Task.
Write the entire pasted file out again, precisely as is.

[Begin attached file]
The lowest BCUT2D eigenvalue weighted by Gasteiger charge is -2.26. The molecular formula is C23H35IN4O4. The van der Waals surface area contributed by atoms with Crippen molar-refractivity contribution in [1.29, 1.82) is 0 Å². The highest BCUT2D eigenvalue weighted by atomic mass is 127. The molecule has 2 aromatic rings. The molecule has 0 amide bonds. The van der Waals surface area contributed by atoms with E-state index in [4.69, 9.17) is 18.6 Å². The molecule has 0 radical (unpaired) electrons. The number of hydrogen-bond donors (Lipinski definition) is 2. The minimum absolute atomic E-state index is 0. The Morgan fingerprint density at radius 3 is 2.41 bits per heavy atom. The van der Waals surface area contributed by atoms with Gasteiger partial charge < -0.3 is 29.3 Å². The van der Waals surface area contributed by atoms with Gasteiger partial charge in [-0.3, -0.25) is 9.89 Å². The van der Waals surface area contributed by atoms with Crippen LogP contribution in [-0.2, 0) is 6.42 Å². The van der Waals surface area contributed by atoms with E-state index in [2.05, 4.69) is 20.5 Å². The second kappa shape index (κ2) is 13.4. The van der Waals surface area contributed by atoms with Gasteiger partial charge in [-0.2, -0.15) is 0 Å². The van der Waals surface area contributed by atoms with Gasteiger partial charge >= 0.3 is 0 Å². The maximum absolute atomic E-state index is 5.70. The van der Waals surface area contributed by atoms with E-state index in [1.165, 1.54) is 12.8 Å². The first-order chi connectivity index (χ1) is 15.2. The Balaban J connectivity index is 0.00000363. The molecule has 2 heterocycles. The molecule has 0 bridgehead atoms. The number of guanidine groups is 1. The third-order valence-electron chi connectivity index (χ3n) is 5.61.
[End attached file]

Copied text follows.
The lowest BCUT2D eigenvalue weighted by Gasteiger charge is -2.26. The molecular formula is C23H35IN4O4. The van der Waals surface area contributed by atoms with Crippen molar-refractivity contribution in [1.29, 1.82) is 0 Å². The highest BCUT2D eigenvalue weighted by atomic mass is 127. The molecule has 2 aromatic rings. The molecule has 0 amide bonds. The van der Waals surface area contributed by atoms with E-state index in [4.69, 9.17) is 18.6 Å². The molecule has 0 radical (unpaired) electrons. The number of hydrogen-bond donors (Lipinski definition) is 2. The minimum absolute atomic E-state index is 0. The Morgan fingerprint density at radius 3 is 2.41 bits per heavy atom. The van der Waals surface area contributed by atoms with Gasteiger partial charge < -0.3 is 29.3 Å². The van der Waals surface area contributed by atoms with Gasteiger partial charge in [-0.3, -0.25) is 9.89 Å². The van der Waals surface area contributed by atoms with Crippen LogP contribution in [-0.2, 0) is 6.42 Å². The van der Waals surface area contributed by atoms with E-state index in [2.05, 4.69) is 20.5 Å². The second kappa shape index (κ2) is 13.4. The van der Waals surface area contributed by atoms with Gasteiger partial charge in [-0.2, -0.15) is 0 Å². The van der Waals surface area contributed by atoms with Gasteiger partial charge >= 0.3 is 0 Å². The maximum absolute atomic E-state index is 5.70. The van der Waals surface area contributed by atoms with E-state index in [1.165, 1.54) is 12.8 Å². The first-order chi connectivity index (χ1) is 15.2. The Balaban J connectivity index is 0.00000363. The molecule has 2 heterocycles. The molecule has 0 bridgehead atoms. The number of guanidine groups is 1. The third-order valence-electron chi connectivity index (χ3n) is 5.61.